This novel is largely concerned with young people involved in Texas Government in the late fifties. It is a
Sharon Beers
Feb 17, 2016 rated it really liked it
A good rip-roaring novel of Texas politics.
Aaron Arnold
Jun 14, 2012 rated it it was amazing
The Gay Place's reputation as the greatest novel about Texas politics ever written was well-deserved. Somehow I got reminded strongly of J.D. Salinger when I was reading this, even though the authors couldn't be more difficult in many ways. I just got that feeling that comes from reading good writing, that sense of smooth narrative flow and apt characterization, the deft humanistic touch and avoidance of tedious writing clichés, that I got in the best parts of Salinger's stuff. From the lack of ...more
James Murphy
Jun 11, 2019 rated it really liked it  ·  review of another edition
A reread.

The Gay Place is 3 related novels about Texas politics. The protagonists are a state legislator, a U. S. senator, and a staffer, aide to the governor. That governor, Arthur Fenstemaker, dominates all 3 novels as a God-like and Satan-like presence, sometimes both at the same time. He's the fuel propelling the narrative progression of the plots. Billy Lee Brammer worked for 4 years as an aide to Lyndon B. Johnson, and he modeled Fenstemaker on him. Because the likeness is apparent, the re
Geoff Sebesta
Dec 17, 2013 rated it it was amazing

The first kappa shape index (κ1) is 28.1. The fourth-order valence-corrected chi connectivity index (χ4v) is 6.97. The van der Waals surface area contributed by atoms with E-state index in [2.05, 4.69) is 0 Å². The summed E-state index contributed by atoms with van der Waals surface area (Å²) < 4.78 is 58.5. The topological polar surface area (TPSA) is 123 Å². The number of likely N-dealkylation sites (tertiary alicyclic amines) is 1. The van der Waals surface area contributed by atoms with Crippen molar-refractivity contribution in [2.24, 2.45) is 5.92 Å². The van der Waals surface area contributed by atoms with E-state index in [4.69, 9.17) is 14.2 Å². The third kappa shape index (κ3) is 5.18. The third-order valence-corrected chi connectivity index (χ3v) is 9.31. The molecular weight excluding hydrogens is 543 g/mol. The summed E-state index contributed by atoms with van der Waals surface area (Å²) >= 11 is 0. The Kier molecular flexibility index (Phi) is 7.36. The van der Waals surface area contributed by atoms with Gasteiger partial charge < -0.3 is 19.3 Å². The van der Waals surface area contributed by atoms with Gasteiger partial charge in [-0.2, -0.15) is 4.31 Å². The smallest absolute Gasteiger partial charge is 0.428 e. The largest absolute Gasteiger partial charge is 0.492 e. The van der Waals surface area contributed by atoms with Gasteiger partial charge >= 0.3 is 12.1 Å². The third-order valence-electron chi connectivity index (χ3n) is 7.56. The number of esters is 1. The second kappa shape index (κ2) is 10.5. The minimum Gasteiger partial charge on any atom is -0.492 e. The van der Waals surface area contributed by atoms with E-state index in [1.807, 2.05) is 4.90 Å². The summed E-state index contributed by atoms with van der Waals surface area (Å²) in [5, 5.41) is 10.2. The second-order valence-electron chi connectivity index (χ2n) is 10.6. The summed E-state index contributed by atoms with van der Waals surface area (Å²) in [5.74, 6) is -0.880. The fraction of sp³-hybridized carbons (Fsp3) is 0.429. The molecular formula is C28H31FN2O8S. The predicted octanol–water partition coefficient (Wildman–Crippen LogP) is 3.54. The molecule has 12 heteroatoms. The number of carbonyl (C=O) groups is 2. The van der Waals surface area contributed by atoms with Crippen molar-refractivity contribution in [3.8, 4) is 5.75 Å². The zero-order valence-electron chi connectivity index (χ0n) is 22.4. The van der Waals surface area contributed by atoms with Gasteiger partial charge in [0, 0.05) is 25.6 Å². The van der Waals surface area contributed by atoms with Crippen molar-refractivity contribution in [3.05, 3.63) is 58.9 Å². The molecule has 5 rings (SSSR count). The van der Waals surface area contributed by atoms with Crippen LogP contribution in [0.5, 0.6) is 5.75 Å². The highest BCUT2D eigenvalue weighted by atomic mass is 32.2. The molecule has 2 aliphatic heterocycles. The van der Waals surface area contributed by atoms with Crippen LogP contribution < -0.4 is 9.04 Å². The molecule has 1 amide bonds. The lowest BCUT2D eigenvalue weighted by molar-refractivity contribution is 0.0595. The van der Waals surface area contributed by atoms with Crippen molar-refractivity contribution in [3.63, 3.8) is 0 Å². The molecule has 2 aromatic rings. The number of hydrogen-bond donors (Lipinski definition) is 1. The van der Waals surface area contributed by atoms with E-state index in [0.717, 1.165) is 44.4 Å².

First things first; they should just change the name of this book to "The Flea Circus," which is the title of the first of the three linked short novels that make up this piece. Having read the whole book, I understand why Brammer chose it, but the English language changed on him and it is not a good title now.

This is a great novel of American politics. It stands easily with "All the King's Men" and "Advise and Consent."

This book is fascinating, shocking, and consistently insightful. It's one of
Ray Grasshoff
Aug 21, 2011 rated it liked it
The Gay Place, a novel with a title that today suggests something entirely different than when written 40 years ago, is widely regarded by many reviewers as the best ever work of fiction about Texas politics. Indeed, when I first read this book (which consists of three loosely linked novellas) decades ago, I enjoyed it immensely and tended to agree with that assessment. But reading it again, I wonder why I felt that way … and why others still hold it so highly. Save for Governor Fenstemaker, who ...more
Mar 11, 2012 rated it did not like it
Shelves: 2012-read